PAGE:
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Natural Infection of Phlebotomus sergenti by Leishmania tropica in Libya

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  • 1 Libyan National Centre for Disease Control (NCDC), Tripoli, Libya;
  • | 2 Department of Zoology, Faculty of Science, University of Sabratha, Sabratha, Libya;
  • | 3 Laboratory of Medical Epidemiology, Institut Pasteur de Tunis, Tunis, Tunisia;
  • | 4 Laboratory of Transmission, Control and Immunobiology of Infections (LR11IPT02), Institut Pasteur de Tunis, Tunis, Tunisia;
  • | 5 Center of Excellence for Emerging and Zoonotic Animal Disease, Kansas State University, Manhattan, Kansas;
  • | 6 Faculty of Medicine of Tunis, University Tunis El Manar, Tunis, Tunisia;
  • | 7 Department of Family and Community Medicine, College of Medicine and Medical Sciences (CMMS), Arabian Gulf University (AGU), Manama, Bahrain;
  • | 8 Public Health Department, Faculty of Medical Technology, University of Tripoli, Tripoli, Libya
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Cutaneous Leishmaniasis (CL) is a public health concern caused by Leishmania (L.) major and L. tropica in Libya. Information on sandfly vectors, as well as their associated Leishmania species, is of paramount importance because vector dispersion is one of the major factors responsible for pathogen dissemination. A number of 515 sandflies (275 males and 240 females) were collected during June–November 2012 using the Centers for Disease Control miniature light traps from Al Rabta, northwest of Libya. Two hundred and forty unfed females were identified; Phlebotomus (Ph.) papatasi (N = 97), Ph. sergenti (N = 27), Ph. longicuspis (N = 32), Sergentomyia (Se.) minuta (N = 38), and Se. fallax (N = 46). These flies were screened for Leishmania DNA using the polymerase chain reaction–restriction fragment length polymorphism analysis of the internal transcribed spacer 1 and sequencing. Two Ph. sergenti were found positive to L. tropica DNA. This finding should be considered for any further vector surveillance and epidemiological studies of CL in endemic areas across Libya.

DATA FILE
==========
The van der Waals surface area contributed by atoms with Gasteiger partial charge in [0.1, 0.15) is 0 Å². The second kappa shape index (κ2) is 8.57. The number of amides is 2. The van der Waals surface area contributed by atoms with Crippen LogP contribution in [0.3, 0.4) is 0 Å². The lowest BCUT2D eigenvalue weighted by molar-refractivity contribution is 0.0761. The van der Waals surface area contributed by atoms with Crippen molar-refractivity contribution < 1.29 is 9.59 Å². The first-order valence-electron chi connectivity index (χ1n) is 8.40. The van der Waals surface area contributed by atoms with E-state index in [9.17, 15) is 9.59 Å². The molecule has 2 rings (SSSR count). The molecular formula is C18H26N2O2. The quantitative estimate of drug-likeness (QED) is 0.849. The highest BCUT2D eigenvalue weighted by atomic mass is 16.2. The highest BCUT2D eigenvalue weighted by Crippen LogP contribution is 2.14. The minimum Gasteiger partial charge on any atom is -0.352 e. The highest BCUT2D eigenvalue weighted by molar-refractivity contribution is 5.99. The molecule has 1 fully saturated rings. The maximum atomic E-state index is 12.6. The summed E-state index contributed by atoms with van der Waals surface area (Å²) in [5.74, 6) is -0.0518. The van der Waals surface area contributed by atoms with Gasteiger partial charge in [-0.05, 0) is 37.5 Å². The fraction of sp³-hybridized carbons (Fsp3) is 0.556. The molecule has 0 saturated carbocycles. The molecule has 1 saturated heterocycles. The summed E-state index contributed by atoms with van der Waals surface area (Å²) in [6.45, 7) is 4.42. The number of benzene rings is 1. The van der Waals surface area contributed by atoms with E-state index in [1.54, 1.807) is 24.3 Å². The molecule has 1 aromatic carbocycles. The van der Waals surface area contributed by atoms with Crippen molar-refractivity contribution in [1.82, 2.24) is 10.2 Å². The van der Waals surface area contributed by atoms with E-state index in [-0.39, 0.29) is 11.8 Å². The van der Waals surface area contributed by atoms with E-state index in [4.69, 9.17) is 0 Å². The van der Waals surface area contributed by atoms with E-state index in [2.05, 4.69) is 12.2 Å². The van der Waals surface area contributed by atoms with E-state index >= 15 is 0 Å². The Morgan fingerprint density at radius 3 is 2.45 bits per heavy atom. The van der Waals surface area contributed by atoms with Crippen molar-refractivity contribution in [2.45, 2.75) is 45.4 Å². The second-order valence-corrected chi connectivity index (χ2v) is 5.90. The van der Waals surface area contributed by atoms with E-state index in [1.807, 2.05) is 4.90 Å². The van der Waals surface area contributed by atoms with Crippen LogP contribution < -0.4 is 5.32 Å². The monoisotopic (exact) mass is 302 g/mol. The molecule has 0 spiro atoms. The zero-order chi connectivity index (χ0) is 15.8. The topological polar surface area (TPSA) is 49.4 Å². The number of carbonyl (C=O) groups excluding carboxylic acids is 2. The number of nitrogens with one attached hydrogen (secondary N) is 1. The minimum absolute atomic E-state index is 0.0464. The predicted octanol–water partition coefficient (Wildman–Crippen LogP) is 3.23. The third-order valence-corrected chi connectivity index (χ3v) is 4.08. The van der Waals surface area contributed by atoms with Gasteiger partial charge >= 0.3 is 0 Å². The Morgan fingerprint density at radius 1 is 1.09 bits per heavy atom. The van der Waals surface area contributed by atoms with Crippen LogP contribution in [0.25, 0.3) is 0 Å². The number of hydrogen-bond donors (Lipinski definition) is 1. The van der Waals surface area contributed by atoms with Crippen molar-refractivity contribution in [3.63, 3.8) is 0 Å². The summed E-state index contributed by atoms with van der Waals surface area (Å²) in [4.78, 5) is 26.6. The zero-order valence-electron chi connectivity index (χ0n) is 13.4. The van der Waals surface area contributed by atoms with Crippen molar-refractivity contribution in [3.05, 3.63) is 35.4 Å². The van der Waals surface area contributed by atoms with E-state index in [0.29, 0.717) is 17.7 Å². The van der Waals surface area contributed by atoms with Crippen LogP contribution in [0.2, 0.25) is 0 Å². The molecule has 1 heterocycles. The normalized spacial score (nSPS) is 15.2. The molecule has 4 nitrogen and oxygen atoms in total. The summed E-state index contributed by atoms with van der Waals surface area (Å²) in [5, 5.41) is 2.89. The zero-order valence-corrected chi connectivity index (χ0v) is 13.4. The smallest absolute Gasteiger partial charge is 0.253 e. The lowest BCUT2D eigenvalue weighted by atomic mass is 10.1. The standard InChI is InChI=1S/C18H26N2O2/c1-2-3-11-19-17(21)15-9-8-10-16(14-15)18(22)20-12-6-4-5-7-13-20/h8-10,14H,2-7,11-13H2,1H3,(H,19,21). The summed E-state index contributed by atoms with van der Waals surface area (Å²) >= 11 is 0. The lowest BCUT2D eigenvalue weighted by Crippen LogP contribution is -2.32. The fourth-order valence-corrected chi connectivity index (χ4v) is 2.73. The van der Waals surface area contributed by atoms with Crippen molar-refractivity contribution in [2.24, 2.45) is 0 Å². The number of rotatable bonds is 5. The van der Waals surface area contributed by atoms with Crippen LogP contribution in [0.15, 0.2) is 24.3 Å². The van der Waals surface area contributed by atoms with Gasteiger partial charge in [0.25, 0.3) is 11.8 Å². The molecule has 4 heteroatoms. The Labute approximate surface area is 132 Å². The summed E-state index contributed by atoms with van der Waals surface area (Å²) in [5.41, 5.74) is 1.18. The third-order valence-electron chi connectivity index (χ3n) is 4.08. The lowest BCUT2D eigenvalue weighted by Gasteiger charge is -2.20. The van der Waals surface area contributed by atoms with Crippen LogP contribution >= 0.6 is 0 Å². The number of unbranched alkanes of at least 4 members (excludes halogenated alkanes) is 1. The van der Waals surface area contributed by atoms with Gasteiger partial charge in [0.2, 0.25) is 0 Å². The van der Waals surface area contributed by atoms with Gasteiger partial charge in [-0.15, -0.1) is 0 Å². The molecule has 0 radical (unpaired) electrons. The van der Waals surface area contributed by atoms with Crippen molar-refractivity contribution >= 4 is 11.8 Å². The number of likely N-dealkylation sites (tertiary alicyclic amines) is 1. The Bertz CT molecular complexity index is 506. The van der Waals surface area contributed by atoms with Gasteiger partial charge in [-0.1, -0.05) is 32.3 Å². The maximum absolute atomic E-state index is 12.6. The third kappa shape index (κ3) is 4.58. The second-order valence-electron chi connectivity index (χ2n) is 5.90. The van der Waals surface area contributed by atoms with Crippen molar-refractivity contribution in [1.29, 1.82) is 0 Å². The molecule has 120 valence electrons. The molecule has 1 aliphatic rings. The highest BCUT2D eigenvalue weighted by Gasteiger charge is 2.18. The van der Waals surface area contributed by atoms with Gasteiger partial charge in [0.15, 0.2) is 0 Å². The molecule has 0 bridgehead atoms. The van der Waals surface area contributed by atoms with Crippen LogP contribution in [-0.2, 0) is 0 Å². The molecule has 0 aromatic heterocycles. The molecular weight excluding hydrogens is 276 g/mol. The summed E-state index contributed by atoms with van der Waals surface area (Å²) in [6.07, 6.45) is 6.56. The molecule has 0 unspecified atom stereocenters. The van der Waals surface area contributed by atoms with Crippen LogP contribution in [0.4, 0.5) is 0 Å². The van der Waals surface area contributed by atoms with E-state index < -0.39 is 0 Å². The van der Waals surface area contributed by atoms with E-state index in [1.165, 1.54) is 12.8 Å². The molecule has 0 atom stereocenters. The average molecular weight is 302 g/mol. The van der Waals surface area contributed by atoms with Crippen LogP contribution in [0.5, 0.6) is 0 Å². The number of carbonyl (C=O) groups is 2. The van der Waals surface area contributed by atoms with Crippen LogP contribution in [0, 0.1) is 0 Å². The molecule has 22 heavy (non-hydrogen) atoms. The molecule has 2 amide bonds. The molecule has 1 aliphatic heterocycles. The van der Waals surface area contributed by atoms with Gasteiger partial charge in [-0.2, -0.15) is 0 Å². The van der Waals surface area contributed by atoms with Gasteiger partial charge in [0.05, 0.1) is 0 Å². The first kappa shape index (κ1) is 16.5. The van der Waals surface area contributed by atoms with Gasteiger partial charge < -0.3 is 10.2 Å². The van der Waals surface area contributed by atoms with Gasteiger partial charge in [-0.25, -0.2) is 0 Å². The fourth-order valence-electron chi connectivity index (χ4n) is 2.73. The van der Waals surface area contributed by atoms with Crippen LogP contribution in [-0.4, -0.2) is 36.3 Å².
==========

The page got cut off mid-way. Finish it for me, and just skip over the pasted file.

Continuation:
Author Notes

Address correspondence to Kaouther Jaouadi, Laboratory of Medical Epidemiology, Institut Pasteur de Tunis, 13 Place Pasteur, BP 74 1002, Tunis-Belvédère, Tunisia. E-mail: kaouther.jaouadi@pasteur.tn

Financial support: This study is supported by the Libyan National Centre for Disease Control (NCDC), Tripoli, Libya, and the Laboratory of Medical Epidemiology, Institut Pasteur de Tunis, Tunisia.

Authors’ addresses: Mostafa Ramadhan Dokhan, Libyan National Centre for Disease Control (NCDC), Tripoli, Libya, and Department of Zoology, Faculty of Science, University of Sabratha, Sabratha, Libya, E-mail: mustsun@yahoo.com. Kaouther Jaouadi and Sadok Salem, Laboratory of Medical Epidemiology, Institut Pasteur de Tunis, Tunis, Tunisia, and Laboratory of Transmission, Control and Immunobiology of Infections (LR11IPT02), Institut Pasteur de Tunis, Tunis, Tunisia, E-mails: kaouther.jaouadi@pasteur.tn and sadok-salem@live.fr. Osama Zenbil, Libyan National Centre for Disease Control (NCDC), Tripoli, Libya, E-mail: oys2016.ly@gmail.com. Jean Paul Gonzalez, Center of Excellence for Emerging and Zoonotic Animal Disease, Kansas State University, Manhattan, KS, E-mail: jpgonzalez2808@gmail.com. Afif Ben Salah, Laboratory of Medical Epidemiology, Institut Pasteur de Tunis, Tunis, Tunisia, Laboratory of Transmission, Control and Immunobiology of Infections (LR11IPT02), Institut Pasteur de Tunis, Tunis, Tunisia, Faculty of Medicine of Tunis, University Tunis El Manar, Tunis, Tunisia, and Department of Family and Community Medicine, College of Medicine and Medical Sciences (CMMS), Arabian Gulf University (AGU), Manama, Bahrain, E-mail: afif.bensalah@pasteur.tn. Badreddin Bashir Annajar, Libyan National Centre for Disease Control (NCDC), Tripoli, Libya, and Public Health Department, Faculty of Medical Technology, University of Tripoli, Tripoli, Libya, E-mail: bbannajar@yahoo.com.

These authors contributed equally to this work.

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